(*Note: This article contains spoilers that will make you cry*)
There is no doubt the characters of Game of Thrones are some of the cruelest and most sinister villains to ever exist in a television series. Their lust for power costs other characters their lives and loved ones endless amounts of times throughout the series' three seasons. Yet in a blog post written after the premiere of Breaking Bad’s “Ozymandias”, George R.R. Martin, author of the Game of Thrones series, wrote that “Walter White is a bigger monster than anyone in the Westeros.” This set fans into a panic. How could a fifty-two year old suburban father ever be considered more evil then Joffrey Baratheon, who used a woman as a target for dart practice? It seems impossible and yet Martin claims that it is Walter White who inspired him to create an even more villainous character then his previous clan of power-thirsty monarchs.
When peasants throw rocks at Joffrey hitting him in the face and humiliate him on Thrones, the television audience cheers. When Cersei’s father tells her she has to marry Loras, viewers bark with laughter. When Theon is abducted and tortured, audiences nod in curt approval, in agreement that “Theon betrayed his friends, so he got what he deserved”. We justify these characters' harsh punishments because of their cruel behavior and the evil acts they have committed. So why is it that when Breaking Bad's Walter White pathetically sobs into a phone, begging his family to take the money he’s murdered people for, the audience stares in concerned silence? Martin’s claim seems preposterous in the face of this comparison, and at first, I, too, was skeptical. Perhaps the author was just being a bit dramatic, I reasoned. Walter White isn’t as bad as House Lannister. But after some consideration, I came to understand Martin's claim to Walter White’s superior malevolence through the decisions Walt makes and the power he comes to hold over his audience.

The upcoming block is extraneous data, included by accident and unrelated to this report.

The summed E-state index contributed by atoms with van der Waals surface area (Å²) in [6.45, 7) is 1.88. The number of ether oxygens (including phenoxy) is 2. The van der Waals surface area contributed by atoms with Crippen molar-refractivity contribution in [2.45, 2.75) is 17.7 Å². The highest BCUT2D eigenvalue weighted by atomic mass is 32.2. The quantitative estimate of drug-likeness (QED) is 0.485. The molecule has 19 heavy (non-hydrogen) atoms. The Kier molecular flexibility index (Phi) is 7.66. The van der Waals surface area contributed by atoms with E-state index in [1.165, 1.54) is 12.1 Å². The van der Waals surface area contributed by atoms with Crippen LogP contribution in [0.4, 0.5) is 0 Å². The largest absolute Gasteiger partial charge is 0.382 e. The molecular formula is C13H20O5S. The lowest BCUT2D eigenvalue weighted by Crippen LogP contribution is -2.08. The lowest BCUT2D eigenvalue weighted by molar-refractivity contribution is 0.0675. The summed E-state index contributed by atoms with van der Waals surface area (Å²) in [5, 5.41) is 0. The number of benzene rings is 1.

Almost every death witnessed in Breaking Bad, in some way or another, relates back to Walt. Whether he physically or indirectly pulls the trigger, he has an excuse for each and every single death. When Jane’s father accidentally causes an airplane crash that kills 167 people, Walt justifies this by saying it was only the fiftieth most devastating crash in aviation history. When Jesse confronts Walt about poisoning Brock, an eight-year-old boy, Walt claims he “had it all measured out” and that he only did it because he “needed to have Jesse on his side.” When Walt orders assassins to take out nine men in less then two minutes, it is with a regretful yet firm sigh that he says it “had to be done." The list goes on, including explanations on why he blows up a nursing home, why he hires assassins to kill his partner, and countless other crimes. Each crime is never really his fault, because he never really had a choice. His manipulating words earn him the trust of others' over and over again, and so they keep buying into to his earnest promises. What’s worse, though, and more incredible, is that the audience starts to believe him, too.